Janelle Swanson, Business Unit Director for one of two business units at QTS, leads a cross-functional team of customer account managers, project engineers and quality coordinators. Janelle also manages relationships with strategic customers and is responsible for growing sales revenue, increasing market share and meeting business unit KPIs. Over the past seven years under Janelle’s leadership, her business unit’s sales have tripled.
Janelle’s business development and executive sales leadership experience comes from a variety of industries. She spent seven years with St. Croix, a promotional products distributor, as Vice President of Sales & Marketing and in other sales management roles, leading both internal and external sales efforts. Janelle also has operational management experience from her time with UPS.
Janelle has a bachelor’s degree in Education and Business Management with a minor in Coaching from University of Wisconsin-River Falls.
What first drew you to MedTech? When did you first know you wanted to be in the industry?
I was looking to make a career change out of the printing industry, and into an industry where I could make a difference in the lives of others. One of my friends was in the MedTech industry at QTS and encouraged me to tour QTS to learn more about medical device outsourcing. I immediately felt a connection to the purpose, culture and passion of the organization and was fortunate to have an opportunity to join QTS a short time later.
What are some of the barriers women face in today’s MedTech industry?
In today’s MedTech industry women face inclusivity obstacles, a shortage of women role models and networking groups, and lack of career pathing. While I think these are improving, we still have a long way to go.
In your opinion, what can be done to promote the greater participation of young women in the MedTech industry today?
We need to do a better job of educating young women about career opportunities in the MedTech industry. MedTech companies, both large and small, should partner with school administrators and guidance counselors to offer programs that encourage young women to learn more about the diverse opportunities available in MedTech, including engineering, quality, business, and manufacturing roles. It is imperative that we pair students with women mentors in the industry and provide flexible learning opportunities during the school day for credit, summer programs and internships.
Why is it important for companies to be more inclusive and have more women in charge?
There are a lot of very intelligent and talented women that can improve and bring new perspectives to the MedTech industry. It is also important for young women to see other women in leadership positions and as role models in the industry.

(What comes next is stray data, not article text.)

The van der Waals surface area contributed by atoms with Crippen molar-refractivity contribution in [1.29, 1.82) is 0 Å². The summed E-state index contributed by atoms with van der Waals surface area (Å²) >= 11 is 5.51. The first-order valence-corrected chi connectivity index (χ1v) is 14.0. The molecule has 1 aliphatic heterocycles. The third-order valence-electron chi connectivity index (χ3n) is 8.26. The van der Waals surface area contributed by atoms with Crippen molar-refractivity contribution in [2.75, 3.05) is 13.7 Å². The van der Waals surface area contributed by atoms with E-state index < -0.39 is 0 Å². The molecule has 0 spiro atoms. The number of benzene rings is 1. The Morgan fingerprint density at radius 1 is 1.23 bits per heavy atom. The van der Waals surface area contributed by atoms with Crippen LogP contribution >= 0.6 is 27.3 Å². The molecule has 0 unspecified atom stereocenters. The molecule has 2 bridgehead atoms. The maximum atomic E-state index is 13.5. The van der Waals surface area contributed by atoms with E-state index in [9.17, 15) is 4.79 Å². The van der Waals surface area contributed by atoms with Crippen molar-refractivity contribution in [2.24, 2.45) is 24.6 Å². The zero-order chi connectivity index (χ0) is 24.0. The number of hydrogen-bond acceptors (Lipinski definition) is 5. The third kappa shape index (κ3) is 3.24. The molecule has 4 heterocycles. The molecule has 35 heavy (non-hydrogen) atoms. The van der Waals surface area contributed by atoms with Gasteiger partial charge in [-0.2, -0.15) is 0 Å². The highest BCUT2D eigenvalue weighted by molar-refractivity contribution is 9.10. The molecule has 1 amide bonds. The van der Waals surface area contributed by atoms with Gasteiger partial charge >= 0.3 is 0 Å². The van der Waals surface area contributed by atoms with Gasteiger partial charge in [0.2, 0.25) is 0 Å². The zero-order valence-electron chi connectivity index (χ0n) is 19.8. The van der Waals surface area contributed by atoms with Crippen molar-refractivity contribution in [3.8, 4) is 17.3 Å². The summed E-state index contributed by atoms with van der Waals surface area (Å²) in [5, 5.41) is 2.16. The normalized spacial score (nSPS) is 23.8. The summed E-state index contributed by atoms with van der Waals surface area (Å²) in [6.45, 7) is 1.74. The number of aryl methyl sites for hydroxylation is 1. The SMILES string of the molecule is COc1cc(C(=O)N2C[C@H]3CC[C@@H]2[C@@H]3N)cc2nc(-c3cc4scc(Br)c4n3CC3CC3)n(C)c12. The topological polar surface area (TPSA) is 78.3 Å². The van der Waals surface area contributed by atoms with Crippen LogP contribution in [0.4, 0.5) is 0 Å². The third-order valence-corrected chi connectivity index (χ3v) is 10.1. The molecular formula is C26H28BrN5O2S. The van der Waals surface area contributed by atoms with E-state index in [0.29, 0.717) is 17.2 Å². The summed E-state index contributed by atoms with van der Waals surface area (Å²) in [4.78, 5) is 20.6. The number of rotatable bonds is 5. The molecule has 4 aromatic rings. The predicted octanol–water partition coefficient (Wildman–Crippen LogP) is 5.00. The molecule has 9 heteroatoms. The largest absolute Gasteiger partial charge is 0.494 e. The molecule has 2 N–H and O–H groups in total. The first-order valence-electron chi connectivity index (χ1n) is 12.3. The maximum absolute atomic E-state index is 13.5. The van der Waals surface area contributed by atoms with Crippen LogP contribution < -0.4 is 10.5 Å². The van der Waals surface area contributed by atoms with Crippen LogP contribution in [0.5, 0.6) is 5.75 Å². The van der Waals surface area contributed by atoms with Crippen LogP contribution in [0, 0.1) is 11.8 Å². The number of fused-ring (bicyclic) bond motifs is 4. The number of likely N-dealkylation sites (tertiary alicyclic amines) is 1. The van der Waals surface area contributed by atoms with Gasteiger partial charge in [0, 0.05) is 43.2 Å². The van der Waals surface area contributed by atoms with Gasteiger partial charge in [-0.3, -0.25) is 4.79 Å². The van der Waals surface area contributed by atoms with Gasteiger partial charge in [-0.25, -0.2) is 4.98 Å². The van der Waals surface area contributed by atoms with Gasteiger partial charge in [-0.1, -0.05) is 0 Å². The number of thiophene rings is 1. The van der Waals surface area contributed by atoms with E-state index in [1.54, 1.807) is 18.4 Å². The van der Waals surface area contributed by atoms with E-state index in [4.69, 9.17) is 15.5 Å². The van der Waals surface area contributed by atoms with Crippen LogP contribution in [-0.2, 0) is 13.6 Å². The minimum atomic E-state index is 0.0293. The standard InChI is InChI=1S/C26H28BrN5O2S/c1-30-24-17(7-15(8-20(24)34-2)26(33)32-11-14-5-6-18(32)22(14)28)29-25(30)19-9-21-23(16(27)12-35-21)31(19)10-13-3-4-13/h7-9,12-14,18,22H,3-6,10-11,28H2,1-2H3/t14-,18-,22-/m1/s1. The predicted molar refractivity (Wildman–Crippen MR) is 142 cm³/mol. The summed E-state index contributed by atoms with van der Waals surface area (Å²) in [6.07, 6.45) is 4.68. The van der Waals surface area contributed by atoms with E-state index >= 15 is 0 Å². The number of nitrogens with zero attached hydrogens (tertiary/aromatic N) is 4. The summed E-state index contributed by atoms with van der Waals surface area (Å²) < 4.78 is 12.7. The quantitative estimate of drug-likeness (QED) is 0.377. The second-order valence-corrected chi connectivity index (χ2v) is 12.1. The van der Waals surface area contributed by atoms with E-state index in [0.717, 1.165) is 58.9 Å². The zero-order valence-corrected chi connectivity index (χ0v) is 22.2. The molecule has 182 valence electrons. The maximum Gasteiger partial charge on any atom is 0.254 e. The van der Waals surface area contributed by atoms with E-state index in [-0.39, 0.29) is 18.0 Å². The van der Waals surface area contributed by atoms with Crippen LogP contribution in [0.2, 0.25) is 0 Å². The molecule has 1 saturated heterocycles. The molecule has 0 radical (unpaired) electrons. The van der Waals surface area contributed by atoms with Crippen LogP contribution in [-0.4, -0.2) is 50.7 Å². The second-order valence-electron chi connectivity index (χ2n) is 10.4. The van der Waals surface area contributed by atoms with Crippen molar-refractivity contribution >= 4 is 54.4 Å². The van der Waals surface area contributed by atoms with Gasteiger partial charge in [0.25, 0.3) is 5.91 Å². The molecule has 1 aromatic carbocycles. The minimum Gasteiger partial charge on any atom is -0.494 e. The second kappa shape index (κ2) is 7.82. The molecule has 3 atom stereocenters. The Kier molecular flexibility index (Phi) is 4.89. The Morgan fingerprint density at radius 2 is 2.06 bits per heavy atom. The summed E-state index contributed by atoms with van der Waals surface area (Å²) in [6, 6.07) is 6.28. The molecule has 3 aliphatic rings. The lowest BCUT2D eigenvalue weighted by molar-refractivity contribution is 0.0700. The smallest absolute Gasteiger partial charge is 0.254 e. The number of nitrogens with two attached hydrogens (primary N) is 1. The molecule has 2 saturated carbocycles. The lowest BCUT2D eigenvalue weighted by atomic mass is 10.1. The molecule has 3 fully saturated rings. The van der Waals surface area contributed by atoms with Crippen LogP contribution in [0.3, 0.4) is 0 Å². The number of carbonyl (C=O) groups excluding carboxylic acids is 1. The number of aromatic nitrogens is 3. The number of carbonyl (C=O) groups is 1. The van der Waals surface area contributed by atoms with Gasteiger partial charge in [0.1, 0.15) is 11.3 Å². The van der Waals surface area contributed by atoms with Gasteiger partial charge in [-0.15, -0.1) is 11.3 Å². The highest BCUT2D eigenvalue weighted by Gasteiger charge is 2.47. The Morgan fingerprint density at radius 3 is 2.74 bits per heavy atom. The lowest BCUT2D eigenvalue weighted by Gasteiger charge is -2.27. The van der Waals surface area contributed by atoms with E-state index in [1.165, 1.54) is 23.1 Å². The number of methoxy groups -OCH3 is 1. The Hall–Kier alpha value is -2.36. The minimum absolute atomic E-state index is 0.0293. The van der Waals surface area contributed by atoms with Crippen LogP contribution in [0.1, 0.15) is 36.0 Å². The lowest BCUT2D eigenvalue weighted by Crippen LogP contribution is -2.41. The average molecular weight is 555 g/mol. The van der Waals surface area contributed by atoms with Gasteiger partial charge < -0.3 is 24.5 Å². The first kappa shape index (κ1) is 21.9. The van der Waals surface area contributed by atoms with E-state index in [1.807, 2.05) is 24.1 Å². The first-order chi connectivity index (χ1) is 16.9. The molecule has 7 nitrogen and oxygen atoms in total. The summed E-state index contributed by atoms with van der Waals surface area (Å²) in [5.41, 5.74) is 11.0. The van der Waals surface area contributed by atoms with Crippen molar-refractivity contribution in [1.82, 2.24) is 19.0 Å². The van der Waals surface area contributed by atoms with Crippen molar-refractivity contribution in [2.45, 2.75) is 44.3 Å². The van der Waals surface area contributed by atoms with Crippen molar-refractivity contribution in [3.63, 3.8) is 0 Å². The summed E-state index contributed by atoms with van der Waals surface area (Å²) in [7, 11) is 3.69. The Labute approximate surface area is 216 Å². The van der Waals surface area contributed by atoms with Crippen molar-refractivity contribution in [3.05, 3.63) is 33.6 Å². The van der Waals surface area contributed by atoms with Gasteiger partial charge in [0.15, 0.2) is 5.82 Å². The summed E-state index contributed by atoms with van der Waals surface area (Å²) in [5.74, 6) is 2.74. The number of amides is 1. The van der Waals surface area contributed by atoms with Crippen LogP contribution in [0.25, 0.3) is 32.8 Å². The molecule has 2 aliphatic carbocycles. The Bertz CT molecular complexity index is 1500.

What projects, past or present, have made you love what you do?
My team and I were involved in the development of a deep brain stimulation project designed to help patients suffering from Parkinson’s disease, Dystonia and Essential Tremors. Our OEM partner shared patient testimonial videos depicting how their quality of life had been dramatically improved by these devices. In some cases, it saved their careers and families. While we were only a small part of the success, it was very impactful and has affirmed for me that I am in the right industry!
Describe your biggest leadership challenge. How did you conquer it or resolve it, or what was the outcome?
My biggest leadership challenge has been COVID and the ripple effects thereof. My team is very tight-knit and our motto is to work hard and play hard together. We enjoy being together and gain energy from one another. While working remote, and now hybrid, has provided welcomed flexibility, it has also changed the day-to-day dynamic. Now that COVID restrictions have lessened, I have asked that all team members come into the office on Wednesdays. The team organized a Wednesday Breakfast Club and birthday celebrations. These interactions help engage and on-board our new team members, facilitate valuable collaboration and strengthen work relationships and retention efforts.
Talk about your leadership skills. What is the most important lesson you have learned that has guided you in your career.?
My leadership style is to cultivate a culture where all team members feel genuinely cared about as individuals and know they are an integral part of our success. The team is worth more than the sum of its parts. We all have each other’s backs and strive to never let one another down. The work we do is meaningful. The bar is set high for team expectations; we take our jobs seriously, but stay humble and do not take ourselves too seriously. One of the most important things that you can do as a leader is to listen. Leaders may not have all the answers, but we can listen and show that we care. Finally, make sure that you celebrate successes! Understand what motivates each of your employees and ensure you are recognizing them for their hard work and contributions!